The 'omertà' that protected Messina Denaro | International
Matteo Messina Denaro was the most wanted criminal in Italy and one of the most dangerous in the world. He had been on the run for 30 years, but robot portraits of his face appeared in all police stations and airports. The capo, a native of Castelvetrano (in the province of Trapani), decided to stay close to his people and hide in an apartment located in the town next to his, a few kilometers from where his family lives. He was the most famous person in this region. But no neighbor recognized him, despite the fact that he led a relatively normal life and regularly left the house to go to the bar or go shopping. "Many have associated that photo with the man they saw in the pizzeria, in the bar or in the supermarket," explained the local police chief, Giuliano Panierino.
The question that everyone is asking now is how no one, in a small town where everyone knows each other, deduced that that man was Matteo Messina Denaro. "If a stranger arrives and they see him three nights in a row having dinner in a restaurant, it takes them a short time to find out who he is," police sources say. And the answer, in many cases, has to do with the omerta or the law of silence of a province in which the clan of Messina Denaro has ruled for the last decades without fissures. At the corner supermarket, for example, where he or his bodyguards supposedly did the shopping, none of the employees consulted had ever seen him. “Also, he is very old. How were we going to recognize him?”, points out one of the cashiers.
The local police chief assures that some neighbors have told him that Messina Denaro regularly went to the San Vito bar, next to his apartment, or to the Don Peppe pizzeria. In said restaurant, while the news shows the images of the town and the arrest of the godfather on a loop, the response is similar. “Look, I'm not the only one who makes pizza here. It will be another pizzeria. And if he came, I didn't see him. A lot of people pass through here, fortunately for us”.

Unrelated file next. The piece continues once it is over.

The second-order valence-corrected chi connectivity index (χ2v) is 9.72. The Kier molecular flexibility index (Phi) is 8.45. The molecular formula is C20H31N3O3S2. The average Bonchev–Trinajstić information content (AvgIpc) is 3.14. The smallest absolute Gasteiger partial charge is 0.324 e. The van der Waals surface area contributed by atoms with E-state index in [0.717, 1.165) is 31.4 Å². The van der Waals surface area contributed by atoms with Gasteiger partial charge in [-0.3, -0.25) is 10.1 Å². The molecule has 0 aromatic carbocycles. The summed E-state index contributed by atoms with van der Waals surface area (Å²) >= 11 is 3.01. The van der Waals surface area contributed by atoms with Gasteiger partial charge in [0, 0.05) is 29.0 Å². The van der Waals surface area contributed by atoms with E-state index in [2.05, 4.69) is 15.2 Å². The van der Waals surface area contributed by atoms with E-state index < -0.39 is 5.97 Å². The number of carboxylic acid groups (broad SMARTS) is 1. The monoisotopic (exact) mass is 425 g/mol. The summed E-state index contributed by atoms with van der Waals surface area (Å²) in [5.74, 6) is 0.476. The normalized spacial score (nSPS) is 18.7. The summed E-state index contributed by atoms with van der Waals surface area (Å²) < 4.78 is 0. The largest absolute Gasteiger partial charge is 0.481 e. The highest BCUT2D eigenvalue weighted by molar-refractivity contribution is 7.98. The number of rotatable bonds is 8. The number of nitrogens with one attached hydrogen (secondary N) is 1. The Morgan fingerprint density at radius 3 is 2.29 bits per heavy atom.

The mayor of the town, Giuseppe Castiglione, denies to this newspaper that the town has protected the gangster. “Surely there has been collusion with people who have protected him. But out of 11,000 inhabitants, perhaps there have been five or six. That can't mean this is a mafia town. Besides, I don't think he's lived 30 years in our city. He will have moved and found all kinds of people who have helped him. And I hope they are all stopped." But another proof of how some residents did know who that fugitive was is provided by the town's family doctor, Alfonso Tumbarello, who was in charge of monitoring Messina Denaro (who was supposedly Andrea Bonafede). The problem is that the real Bonafede, the surveyor who had lent him the documentation and the house, had also been his patient for years.
Messina Denaro, in any case, is another type of fugitive. His routine has nothing to do with the life that the other two great bosses who preceded him led while they were on the run: Totò Riina and Bernardo Provenzano. In fact, they have been published now selfies that was done with the nurses of the hospital where cancer was treated in Palermo. A patient has also stated that she was texting some of her chemo coworkers. They thought they were corresponding, of course, with a certain Andrea Bonafede (the identity she took from a childhood friend from the town where she was hiding).
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The mafia boss began to frequent the clinic more frequently in the last year. The colon cancer he suffered from metastasized to the liver, and he periodically required chemotherapy treatment. His departures from home increased and some sources believe that, in part, the disease led him to further relax his security habits.
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